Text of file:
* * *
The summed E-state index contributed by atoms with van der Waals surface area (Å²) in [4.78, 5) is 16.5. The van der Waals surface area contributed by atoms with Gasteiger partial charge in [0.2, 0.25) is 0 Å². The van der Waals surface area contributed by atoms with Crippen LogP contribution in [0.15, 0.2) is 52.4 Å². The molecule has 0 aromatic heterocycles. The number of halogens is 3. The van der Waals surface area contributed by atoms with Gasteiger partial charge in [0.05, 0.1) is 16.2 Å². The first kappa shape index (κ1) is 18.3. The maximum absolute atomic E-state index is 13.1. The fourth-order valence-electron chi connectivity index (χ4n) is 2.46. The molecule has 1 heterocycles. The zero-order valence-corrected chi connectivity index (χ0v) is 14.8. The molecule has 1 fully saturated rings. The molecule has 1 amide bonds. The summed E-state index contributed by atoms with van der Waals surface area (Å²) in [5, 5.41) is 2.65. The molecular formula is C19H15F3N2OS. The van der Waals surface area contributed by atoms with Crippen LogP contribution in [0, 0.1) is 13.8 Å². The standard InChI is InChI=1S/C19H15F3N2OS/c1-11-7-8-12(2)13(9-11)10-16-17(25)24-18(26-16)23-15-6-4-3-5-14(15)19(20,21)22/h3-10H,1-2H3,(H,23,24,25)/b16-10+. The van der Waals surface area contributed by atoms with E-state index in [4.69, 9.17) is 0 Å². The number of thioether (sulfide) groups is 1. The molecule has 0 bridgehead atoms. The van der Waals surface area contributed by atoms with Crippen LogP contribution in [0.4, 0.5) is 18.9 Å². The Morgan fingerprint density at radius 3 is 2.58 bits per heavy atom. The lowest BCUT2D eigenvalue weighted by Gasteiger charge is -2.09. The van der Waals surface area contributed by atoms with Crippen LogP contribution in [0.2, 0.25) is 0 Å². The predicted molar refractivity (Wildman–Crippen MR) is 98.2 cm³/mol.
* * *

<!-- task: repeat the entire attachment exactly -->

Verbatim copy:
The summed E-state index contributed by atoms with van der Waals surface area (Å²) in [4.78, 5) is 16.5. The van der Waals surface area contributed by atoms with Gasteiger partial charge in [0.2, 0.25) is 0 Å². The van der Waals surface area contributed by atoms with Crippen LogP contribution in [0.15, 0.2) is 52.4 Å². The molecule has 0 aromatic heterocycles. The number of halogens is 3. The van der Waals surface area contributed by atoms with Gasteiger partial charge in [0.05, 0.1) is 16.2 Å². The first kappa shape index (κ1) is 18.3. The maximum absolute atomic E-state index is 13.1. The fourth-order valence-electron chi connectivity index (χ4n) is 2.46. The molecule has 1 heterocycles. The zero-order valence-corrected chi connectivity index (χ0v) is 14.8. The molecule has 1 fully saturated rings. The molecule has 1 amide bonds. The summed E-state index contributed by atoms with van der Waals surface area (Å²) in [5, 5.41) is 2.65. The molecular formula is C19H15F3N2OS. The van der Waals surface area contributed by atoms with Crippen LogP contribution in [0, 0.1) is 13.8 Å². The standard InChI is InChI=1S/C19H15F3N2OS/c1-11-7-8-12(2)13(9-11)10-16-17(25)24-18(26-16)23-15-6-4-3-5-14(15)19(20,21)22/h3-10H,1-2H3,(H,23,24,25)/b16-10+. The van der Waals surface area contributed by atoms with E-state index in [4.69, 9.17) is 0 Å². The number of thioether (sulfide) groups is 1. The molecule has 0 bridgehead atoms. The van der Waals surface area contributed by atoms with Crippen LogP contribution in [0.4, 0.5) is 18.9 Å². The Morgan fingerprint density at radius 3 is 2.58 bits per heavy atom. The lowest BCUT2D eigenvalue weighted by Gasteiger charge is -2.09. The van der Waals surface area contributed by atoms with Crippen LogP contribution in [0.2, 0.25) is 0 Å². The predicted molar refractivity (Wildman–Crippen MR) is 98.2 cm³/mol.